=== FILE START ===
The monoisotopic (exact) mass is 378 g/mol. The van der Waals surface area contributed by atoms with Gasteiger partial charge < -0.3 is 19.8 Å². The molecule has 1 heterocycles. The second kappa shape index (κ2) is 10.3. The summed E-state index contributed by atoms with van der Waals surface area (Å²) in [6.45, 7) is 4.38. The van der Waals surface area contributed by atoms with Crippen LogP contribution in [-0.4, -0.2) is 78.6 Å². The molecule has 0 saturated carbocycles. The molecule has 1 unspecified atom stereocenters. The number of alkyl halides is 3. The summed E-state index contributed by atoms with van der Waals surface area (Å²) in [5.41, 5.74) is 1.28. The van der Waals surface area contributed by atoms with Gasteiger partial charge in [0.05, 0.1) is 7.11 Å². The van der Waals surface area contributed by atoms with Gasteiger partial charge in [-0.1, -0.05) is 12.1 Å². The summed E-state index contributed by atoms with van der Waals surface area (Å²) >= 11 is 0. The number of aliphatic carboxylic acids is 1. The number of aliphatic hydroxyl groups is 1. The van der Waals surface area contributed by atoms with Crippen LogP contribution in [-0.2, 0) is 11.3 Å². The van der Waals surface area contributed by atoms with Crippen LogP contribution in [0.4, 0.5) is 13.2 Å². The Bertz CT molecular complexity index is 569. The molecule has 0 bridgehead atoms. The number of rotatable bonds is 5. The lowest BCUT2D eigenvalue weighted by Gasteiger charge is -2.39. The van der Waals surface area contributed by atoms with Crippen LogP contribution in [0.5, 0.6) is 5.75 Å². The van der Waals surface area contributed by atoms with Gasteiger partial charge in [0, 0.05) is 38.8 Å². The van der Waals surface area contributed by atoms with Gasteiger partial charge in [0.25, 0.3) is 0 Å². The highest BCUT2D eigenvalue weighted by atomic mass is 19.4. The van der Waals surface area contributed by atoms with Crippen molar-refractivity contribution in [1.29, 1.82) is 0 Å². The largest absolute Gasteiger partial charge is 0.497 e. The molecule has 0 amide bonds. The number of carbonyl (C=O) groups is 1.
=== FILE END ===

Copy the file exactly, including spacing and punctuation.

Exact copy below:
The monoisotopic (exact) mass is 378 g/mol. The van der Waals surface area contributed by atoms with Gasteiger partial charge < -0.3 is 19.8 Å². The molecule has 1 heterocycles. The second kappa shape index (κ2) is 10.3. The summed E-state index contributed by atoms with van der Waals surface area (Å²) in [6.45, 7) is 4.38. The van der Waals surface area contributed by atoms with Crippen LogP contribution in [-0.4, -0.2) is 78.6 Å². The molecule has 0 saturated carbocycles. The molecule has 1 unspecified atom stereocenters. The number of alkyl halides is 3. The summed E-state index contributed by atoms with van der Waals surface area (Å²) in [5.41, 5.74) is 1.28. The van der Waals surface area contributed by atoms with Gasteiger partial charge in [0.05, 0.1) is 7.11 Å². The van der Waals surface area contributed by atoms with Gasteiger partial charge in [-0.1, -0.05) is 12.1 Å². The summed E-state index contributed by atoms with van der Waals surface area (Å²) >= 11 is 0. The number of aliphatic carboxylic acids is 1. The number of aliphatic hydroxyl groups is 1. The van der Waals surface area contributed by atoms with Crippen LogP contribution in [-0.2, 0) is 11.3 Å². The van der Waals surface area contributed by atoms with Crippen LogP contribution in [0.4, 0.5) is 13.2 Å². The Bertz CT molecular complexity index is 569. The molecule has 0 bridgehead atoms. The number of rotatable bonds is 5. The lowest BCUT2D eigenvalue weighted by Gasteiger charge is -2.39. The van der Waals surface area contributed by atoms with Crippen LogP contribution in [0.5, 0.6) is 5.75 Å². The van der Waals surface area contributed by atoms with Gasteiger partial charge in [0, 0.05) is 38.8 Å². The van der Waals surface area contributed by atoms with Gasteiger partial charge in [0.25, 0.3) is 0 Å². The highest BCUT2D eigenvalue weighted by atomic mass is 19.4. The van der Waals surface area contributed by atoms with Crippen molar-refractivity contribution in [1.29, 1.82) is 0 Å². The largest absolute Gasteiger partial charge is 0.497 e. The molecule has 0 amide bonds. The number of carbonyl (C=O) groups is 1.